The "common knowledge" on the Internet is that creditors can't
sue you for "old debt." Like most things that are "common
knowledge," this is only partially accurate and the correct information
is not that commonly known.
In Illinois, creditors lose the ability to collect on debts by filing a
lawsuit after the statute of limitations has run. This does not mean that
the debt is extinguished, it simply means that borrowers have an absolute
defense to a collection lawsuit once the limitations period has lapsed.
Oral contracts and open-ended credit agreements have a five-year statute
of limitations. (See 735 ILCS 5/13-205.) This does not always mean that
creditors must sue within five years of the debt being created. For example,
credit card accounts are subject to the five year statute of limitations.
However, the statute of limitations begins to run from the date of the
last activity on the account.
Dave is issued a Capital One credit card in 2007. He uses the card until
August 1, 2009, then stops using the card. However, Dave keeps making
his minimum payments until June 5, 2010, when he can no longer afford
to make them. Dave stops making his payments and defaults. Based on these
facts, Capital One has until June 5, 2015 to sue Dave to collect the balance
due on its account.
However, if Dave speaks to a Capital One representative on January 1, 2012
and acknowledges that he owes the money, or promises to make a payment,
he has just reset the clock on the statute of limitations. In that case,
Capital One now has until January 1, 2017 to file its collection action.
Each time Dave makes a payment, promises to pay, or otherwise acknowledges
his debt, the clock resets.
Some types of debt have a longer statute of limitations. Debts based on
written contracts and promissory notes have a 10 year statute of limitations.
(See 735 ILCS 5/13-206.) They are also subject to the same "revival"
conditions as the ones applied to Dave's Capital One account.
For example, let's pretend that Dave borrowed $10,000 from Harris Bank
on September 1, 2012. On that day, he signs a promissory note indicating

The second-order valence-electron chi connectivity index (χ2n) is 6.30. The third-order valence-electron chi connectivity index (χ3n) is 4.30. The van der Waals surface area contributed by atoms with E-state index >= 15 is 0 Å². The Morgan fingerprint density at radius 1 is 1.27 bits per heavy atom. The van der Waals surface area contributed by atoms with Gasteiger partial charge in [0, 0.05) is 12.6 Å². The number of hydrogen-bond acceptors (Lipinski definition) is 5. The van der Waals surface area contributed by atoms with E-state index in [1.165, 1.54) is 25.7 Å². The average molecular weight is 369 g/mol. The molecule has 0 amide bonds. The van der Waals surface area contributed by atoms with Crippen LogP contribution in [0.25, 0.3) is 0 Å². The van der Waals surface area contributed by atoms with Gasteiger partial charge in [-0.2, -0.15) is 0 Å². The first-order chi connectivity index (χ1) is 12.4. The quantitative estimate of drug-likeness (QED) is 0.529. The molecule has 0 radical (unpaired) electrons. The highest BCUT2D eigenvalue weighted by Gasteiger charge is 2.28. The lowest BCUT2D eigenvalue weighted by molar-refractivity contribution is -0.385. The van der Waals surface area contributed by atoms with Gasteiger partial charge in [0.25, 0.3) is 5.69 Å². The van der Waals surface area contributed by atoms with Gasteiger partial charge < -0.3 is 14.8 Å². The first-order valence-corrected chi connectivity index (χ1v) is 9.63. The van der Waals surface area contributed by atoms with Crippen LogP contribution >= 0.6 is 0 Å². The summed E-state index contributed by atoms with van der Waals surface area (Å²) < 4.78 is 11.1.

that he will make monthly payments on the note for a period of 5 years.
At the end of the loan's lifetime, there is a balloon payment of $2,500
due. Dave makes his payments until the balloon payment is due on August
31, 2017. Dave fails to make the balloon payment.
Now that the loan is in default, Harris Bank has ten years to sue Dave.
This means that Harris has until August 31, 2027 to file a lawsuit against
Dave. However, if Dave makes a partial payment on May 1, 2018, then Harris
has until May 1, 2028 to sue.
So why is this important? Many creditors will sell old, discharged, and
charged-off debts to third-party debt buyers. These companies buy these
debts for pennies on the dollar. They then attempt to collect the debts
knowing that if only a small percentage of borrowers make payments, they
will make a profit.
Do not be fooled. If a debt collector that you've never heard of attempts
to collect a debt from you, make sure to find out the source of the debt.
Assuming that you actually do owe the money, if the debt is too old for
the collector to file a lawsuit, then you have an absolute defense against
a collection lawsuit based on that debt.
Under no circumstances should you promise to make a payment or admit to
owing the money -- doing so will reset the clock and give the debt collector
the ability to sue you and obtain a judgment against you. Similarly, just
because you have an absolute defense against the lawsuit does not mean
you can ignore it if the debt collector sues you. You must appear in court,
follow the proper formalities, and seek the dismissal of the lawsuit.
If you are facing a debt collection lawsuit that you feel is based on a
debt that is too old, contact a licensed attorney to discuss your options.